• Avoid self-medicating. While recent findings show that even small amounts of alcohol can be harmful, many people do safely enjoy occasional, moderate consumption of alcoholic beverages or legal cannabis products. But consumption for the purpose of reducing pain or anxiety ultimately only makes matters worse. Self magazine provides insights on “How To Tell if You’re Using Substances To Numb Your Feelings.”
  • Embrace the power of pets. Not everyone desires or is able to enjoy animal companionship, but pets have proven to be sources of support for positive mental health. In addition to bringing us joy, pets enable us to experience the joy of caring for something beyond ourselves, as HelpGuide explains in “The Health and Mood-Boosting Benefits of Pets.” For those who can’t have a pet of their own, volunteering at a shelter, visiting a pet store or even dropping by a local dog park may provide a suitable substitute.
  • Nurture human relationships. Romantic partnership aside, sharing genuine social connections with other people is essential to mental health. America is experiencing a loneliness epidemic, and social media engagement isn’t a cure. (On the contrary; it may be a principal contributor.) There is value in being connected with others, in feeling a sense of community, in knowing that you have someone to turn to when you need support. And because the average American spends 24% of each week working, supportive relationships in the workplace are almost as important as those at home.

Care to see more suggestions? Check out Mental Health America’s “31 Tips To Boost Your Mental Health.”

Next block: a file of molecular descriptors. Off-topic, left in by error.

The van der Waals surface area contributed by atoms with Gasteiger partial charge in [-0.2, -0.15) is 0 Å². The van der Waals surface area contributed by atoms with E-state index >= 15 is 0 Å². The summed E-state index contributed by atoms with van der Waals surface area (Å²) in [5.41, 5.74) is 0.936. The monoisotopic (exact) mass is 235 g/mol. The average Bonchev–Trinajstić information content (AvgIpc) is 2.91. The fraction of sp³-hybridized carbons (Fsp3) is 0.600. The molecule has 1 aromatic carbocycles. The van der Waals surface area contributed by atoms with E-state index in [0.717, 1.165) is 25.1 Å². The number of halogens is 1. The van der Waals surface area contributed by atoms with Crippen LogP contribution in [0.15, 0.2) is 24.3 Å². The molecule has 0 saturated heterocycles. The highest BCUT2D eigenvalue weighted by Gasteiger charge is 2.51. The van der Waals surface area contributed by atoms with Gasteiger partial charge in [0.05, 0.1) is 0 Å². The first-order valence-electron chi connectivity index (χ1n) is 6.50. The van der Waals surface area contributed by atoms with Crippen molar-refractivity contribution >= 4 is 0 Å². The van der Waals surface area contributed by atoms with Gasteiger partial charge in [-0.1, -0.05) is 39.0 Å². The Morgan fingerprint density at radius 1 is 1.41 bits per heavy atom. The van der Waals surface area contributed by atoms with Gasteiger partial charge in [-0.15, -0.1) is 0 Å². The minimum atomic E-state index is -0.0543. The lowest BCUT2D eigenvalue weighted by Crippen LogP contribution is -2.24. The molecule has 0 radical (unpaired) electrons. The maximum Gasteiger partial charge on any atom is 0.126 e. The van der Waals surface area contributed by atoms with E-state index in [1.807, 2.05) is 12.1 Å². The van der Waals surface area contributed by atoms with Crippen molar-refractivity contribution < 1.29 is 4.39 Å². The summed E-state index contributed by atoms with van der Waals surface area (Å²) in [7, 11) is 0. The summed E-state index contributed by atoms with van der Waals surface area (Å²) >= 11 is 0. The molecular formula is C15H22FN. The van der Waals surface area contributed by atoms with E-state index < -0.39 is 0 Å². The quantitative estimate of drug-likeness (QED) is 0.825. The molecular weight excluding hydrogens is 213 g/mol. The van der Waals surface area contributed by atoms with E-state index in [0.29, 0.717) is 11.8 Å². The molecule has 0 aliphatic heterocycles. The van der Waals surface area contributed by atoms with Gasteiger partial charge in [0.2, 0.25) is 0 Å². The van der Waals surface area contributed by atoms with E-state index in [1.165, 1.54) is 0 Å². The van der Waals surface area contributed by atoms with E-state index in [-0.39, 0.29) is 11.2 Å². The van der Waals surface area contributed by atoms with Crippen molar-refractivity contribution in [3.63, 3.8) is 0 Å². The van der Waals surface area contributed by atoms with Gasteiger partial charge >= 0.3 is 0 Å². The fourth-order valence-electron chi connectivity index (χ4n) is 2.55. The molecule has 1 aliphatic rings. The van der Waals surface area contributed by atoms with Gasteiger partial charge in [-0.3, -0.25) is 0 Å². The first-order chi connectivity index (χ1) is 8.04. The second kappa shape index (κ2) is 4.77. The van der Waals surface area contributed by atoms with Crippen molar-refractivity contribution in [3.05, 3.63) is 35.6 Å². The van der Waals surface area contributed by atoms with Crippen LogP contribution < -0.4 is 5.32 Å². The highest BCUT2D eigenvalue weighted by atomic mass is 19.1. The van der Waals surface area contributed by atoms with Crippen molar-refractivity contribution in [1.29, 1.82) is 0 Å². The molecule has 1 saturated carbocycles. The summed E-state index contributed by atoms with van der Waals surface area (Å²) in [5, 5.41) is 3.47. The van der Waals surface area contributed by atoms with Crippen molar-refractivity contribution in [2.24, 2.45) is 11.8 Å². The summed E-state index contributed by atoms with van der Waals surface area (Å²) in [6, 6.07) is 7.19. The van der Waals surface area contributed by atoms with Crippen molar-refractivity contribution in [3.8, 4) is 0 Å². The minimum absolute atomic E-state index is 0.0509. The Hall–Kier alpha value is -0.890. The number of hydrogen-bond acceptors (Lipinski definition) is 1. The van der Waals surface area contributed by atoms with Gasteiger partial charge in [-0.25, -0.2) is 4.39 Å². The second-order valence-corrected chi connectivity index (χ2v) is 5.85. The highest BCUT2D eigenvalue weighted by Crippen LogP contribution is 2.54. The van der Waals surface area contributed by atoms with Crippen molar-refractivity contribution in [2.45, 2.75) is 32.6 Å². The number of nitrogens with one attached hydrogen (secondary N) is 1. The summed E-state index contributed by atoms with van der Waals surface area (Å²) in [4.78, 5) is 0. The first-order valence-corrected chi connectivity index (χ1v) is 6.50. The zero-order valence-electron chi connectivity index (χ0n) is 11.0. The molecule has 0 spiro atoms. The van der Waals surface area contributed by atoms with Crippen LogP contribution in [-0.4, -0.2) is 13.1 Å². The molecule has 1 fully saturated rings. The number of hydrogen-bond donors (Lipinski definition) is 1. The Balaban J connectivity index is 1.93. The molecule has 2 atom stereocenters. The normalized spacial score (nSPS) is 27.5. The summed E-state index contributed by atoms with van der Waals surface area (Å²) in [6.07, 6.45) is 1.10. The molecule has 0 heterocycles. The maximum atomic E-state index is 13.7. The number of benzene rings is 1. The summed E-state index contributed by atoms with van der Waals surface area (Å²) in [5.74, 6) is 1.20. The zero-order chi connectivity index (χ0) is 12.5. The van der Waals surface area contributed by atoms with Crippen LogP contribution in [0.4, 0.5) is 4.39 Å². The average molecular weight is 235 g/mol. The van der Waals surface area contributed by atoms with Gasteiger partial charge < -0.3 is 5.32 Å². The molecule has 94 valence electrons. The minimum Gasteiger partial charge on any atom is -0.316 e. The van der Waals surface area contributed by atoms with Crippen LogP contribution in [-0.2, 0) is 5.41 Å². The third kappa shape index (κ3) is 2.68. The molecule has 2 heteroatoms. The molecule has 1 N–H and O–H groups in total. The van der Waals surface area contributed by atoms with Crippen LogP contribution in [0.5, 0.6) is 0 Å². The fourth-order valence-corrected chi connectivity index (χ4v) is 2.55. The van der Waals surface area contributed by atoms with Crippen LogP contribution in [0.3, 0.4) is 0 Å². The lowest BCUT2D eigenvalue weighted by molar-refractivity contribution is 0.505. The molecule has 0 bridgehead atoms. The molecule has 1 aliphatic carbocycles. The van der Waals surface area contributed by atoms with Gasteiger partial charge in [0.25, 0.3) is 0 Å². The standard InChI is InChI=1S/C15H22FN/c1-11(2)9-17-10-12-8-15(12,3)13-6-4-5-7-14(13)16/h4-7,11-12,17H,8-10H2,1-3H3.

Employer resources 

Mental Health Awareness Month is a great time for employers to demonstrate an ongoing commitment to building a mentally healthy workplace. 

Alera Group’s Mental Health Awareness Toolkit includes templates, tools, videos and additional resources to support you in raising awareness about how much mental health matters. You can leverage these materials during Mental Health Awareness Month and throughout the year. 


Unlike the Boston Marathon, the route to wellbeing doesn’t have a set finish line. Self-care and support from others are essential elements to health and happiness throughout life’s journey – wherever it takes us.

Run your own race. And may you enjoy the journey.


About the author

Gretchen Day, MPH, MCHES
VP of Health Innovations and Advanced Strategies
Alera Group  

In her role at Alera Group, Gretchen Day satisfies her passion for public health by working with businesses and their employees to improve workplace culture and influence change in their healthcare delivery system. Ultimately, her goal is to help individuals access better quality healthcare while advancing innovative thinking to bring about change in the way healthcare is delivered. Gretchen earned her Master of Public Health degree from the Penn State College of Medicine and Master Certified Health Education Specialist certification from the National Commission for Health Education Credentialing.